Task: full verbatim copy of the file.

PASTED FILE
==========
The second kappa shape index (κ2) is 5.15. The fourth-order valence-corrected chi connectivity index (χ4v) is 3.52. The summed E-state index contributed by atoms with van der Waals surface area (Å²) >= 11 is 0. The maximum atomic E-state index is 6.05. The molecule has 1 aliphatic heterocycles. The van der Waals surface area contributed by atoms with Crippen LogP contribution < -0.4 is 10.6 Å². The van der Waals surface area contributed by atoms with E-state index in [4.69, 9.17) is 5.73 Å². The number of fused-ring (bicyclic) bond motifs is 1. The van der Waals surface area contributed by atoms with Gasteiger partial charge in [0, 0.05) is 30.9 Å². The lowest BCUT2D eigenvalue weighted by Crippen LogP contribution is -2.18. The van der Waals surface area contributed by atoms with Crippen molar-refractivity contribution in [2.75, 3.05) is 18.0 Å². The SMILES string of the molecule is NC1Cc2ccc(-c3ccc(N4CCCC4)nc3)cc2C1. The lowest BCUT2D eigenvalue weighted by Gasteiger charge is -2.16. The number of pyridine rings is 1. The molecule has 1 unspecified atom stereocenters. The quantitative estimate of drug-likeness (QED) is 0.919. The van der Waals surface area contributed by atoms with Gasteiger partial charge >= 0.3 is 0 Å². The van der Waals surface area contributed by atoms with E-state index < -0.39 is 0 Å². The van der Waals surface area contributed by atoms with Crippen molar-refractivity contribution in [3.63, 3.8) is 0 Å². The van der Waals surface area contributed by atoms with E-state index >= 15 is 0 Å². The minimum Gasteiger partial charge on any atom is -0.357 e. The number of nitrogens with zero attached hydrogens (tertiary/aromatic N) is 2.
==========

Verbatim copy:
The second kappa shape index (κ2) is 5.15. The fourth-order valence-corrected chi connectivity index (χ4v) is 3.52. The summed E-state index contributed by atoms with van der Waals surface area (Å²) >= 11 is 0. The maximum atomic E-state index is 6.05. The molecule has 1 aliphatic heterocycles. The van der Waals surface area contributed by atoms with Crippen LogP contribution < -0.4 is 10.6 Å². The van der Waals surface area contributed by atoms with E-state index in [4.69, 9.17) is 5.73 Å². The number of fused-ring (bicyclic) bond motifs is 1. The van der Waals surface area contributed by atoms with Gasteiger partial charge in [0, 0.05) is 30.9 Å². The lowest BCUT2D eigenvalue weighted by Crippen LogP contribution is -2.18. The van der Waals surface area contributed by atoms with Crippen molar-refractivity contribution in [2.75, 3.05) is 18.0 Å². The SMILES string of the molecule is NC1Cc2ccc(-c3ccc(N4CCCC4)nc3)cc2C1. The lowest BCUT2D eigenvalue weighted by Gasteiger charge is -2.16. The number of pyridine rings is 1. The molecule has 1 unspecified atom stereocenters. The quantitative estimate of drug-likeness (QED) is 0.919. The van der Waals surface area contributed by atoms with Gasteiger partial charge >= 0.3 is 0 Å². The van der Waals surface area contributed by atoms with E-state index < -0.39 is 0 Å². The van der Waals surface area contributed by atoms with Crippen molar-refractivity contribution in [3.63, 3.8) is 0 Å². The van der Waals surface area contributed by atoms with E-state index >= 15 is 0 Å². The minimum Gasteiger partial charge on any atom is -0.357 e. The number of nitrogens with zero attached hydrogens (tertiary/aromatic N) is 2.